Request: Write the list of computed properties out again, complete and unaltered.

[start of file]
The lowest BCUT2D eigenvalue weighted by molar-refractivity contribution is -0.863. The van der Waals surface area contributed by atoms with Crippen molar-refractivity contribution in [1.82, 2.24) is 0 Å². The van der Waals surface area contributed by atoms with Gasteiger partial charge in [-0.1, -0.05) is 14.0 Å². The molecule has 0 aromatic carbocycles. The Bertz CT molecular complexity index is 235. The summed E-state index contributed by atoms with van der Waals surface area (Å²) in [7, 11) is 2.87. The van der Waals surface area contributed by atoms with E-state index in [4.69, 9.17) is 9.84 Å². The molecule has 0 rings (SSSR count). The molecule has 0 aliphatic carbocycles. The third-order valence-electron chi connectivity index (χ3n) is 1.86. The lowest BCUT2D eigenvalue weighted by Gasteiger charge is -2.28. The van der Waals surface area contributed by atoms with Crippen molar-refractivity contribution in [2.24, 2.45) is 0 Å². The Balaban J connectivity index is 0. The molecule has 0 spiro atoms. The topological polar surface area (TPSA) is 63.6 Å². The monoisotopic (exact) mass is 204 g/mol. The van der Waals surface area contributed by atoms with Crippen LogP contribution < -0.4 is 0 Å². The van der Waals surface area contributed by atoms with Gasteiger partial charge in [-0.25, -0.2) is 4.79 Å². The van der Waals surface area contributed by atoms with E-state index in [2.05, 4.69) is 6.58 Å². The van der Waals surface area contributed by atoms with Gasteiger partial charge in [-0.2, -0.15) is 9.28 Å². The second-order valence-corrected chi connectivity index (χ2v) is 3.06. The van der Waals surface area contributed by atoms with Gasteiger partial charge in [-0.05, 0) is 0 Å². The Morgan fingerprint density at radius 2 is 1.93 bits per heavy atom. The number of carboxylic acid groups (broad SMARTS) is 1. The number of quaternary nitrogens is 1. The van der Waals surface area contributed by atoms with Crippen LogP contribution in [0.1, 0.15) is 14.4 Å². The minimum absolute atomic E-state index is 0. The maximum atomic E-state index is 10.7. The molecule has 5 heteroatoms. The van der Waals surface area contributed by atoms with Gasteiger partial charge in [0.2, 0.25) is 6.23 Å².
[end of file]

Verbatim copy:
The lowest BCUT2D eigenvalue weighted by molar-refractivity contribution is -0.863. The van der Waals surface area contributed by atoms with Crippen molar-refractivity contribution in [1.82, 2.24) is 0 Å². The van der Waals surface area contributed by atoms with Gasteiger partial charge in [-0.1, -0.05) is 14.0 Å². The molecule has 0 aromatic carbocycles. The Bertz CT molecular complexity index is 235. The summed E-state index contributed by atoms with van der Waals surface area (Å²) in [7, 11) is 2.87. The van der Waals surface area contributed by atoms with E-state index in [4.69, 9.17) is 9.84 Å². The molecule has 0 rings (SSSR count). The molecule has 0 aliphatic carbocycles. The third-order valence-electron chi connectivity index (χ3n) is 1.86. The lowest BCUT2D eigenvalue weighted by Gasteiger charge is -2.28. The van der Waals surface area contributed by atoms with Crippen molar-refractivity contribution in [2.24, 2.45) is 0 Å². The Balaban J connectivity index is 0. The molecule has 0 spiro atoms. The topological polar surface area (TPSA) is 63.6 Å². The monoisotopic (exact) mass is 204 g/mol. The van der Waals surface area contributed by atoms with Crippen LogP contribution < -0.4 is 0 Å². The van der Waals surface area contributed by atoms with Gasteiger partial charge in [-0.25, -0.2) is 4.79 Å². The van der Waals surface area contributed by atoms with E-state index in [2.05, 4.69) is 6.58 Å². The van der Waals surface area contributed by atoms with Gasteiger partial charge in [-0.2, -0.15) is 9.28 Å². The second-order valence-corrected chi connectivity index (χ2v) is 3.06. The van der Waals surface area contributed by atoms with Gasteiger partial charge in [-0.05, 0) is 0 Å². The Morgan fingerprint density at radius 2 is 1.93 bits per heavy atom. The number of carboxylic acid groups (broad SMARTS) is 1. The number of quaternary nitrogens is 1. The van der Waals surface area contributed by atoms with Crippen LogP contribution in [0.1, 0.15) is 14.4 Å². The minimum absolute atomic E-state index is 0. The maximum atomic E-state index is 10.7. The molecule has 5 heteroatoms. The van der Waals surface area contributed by atoms with Gasteiger partial charge in [0.2, 0.25) is 6.23 Å².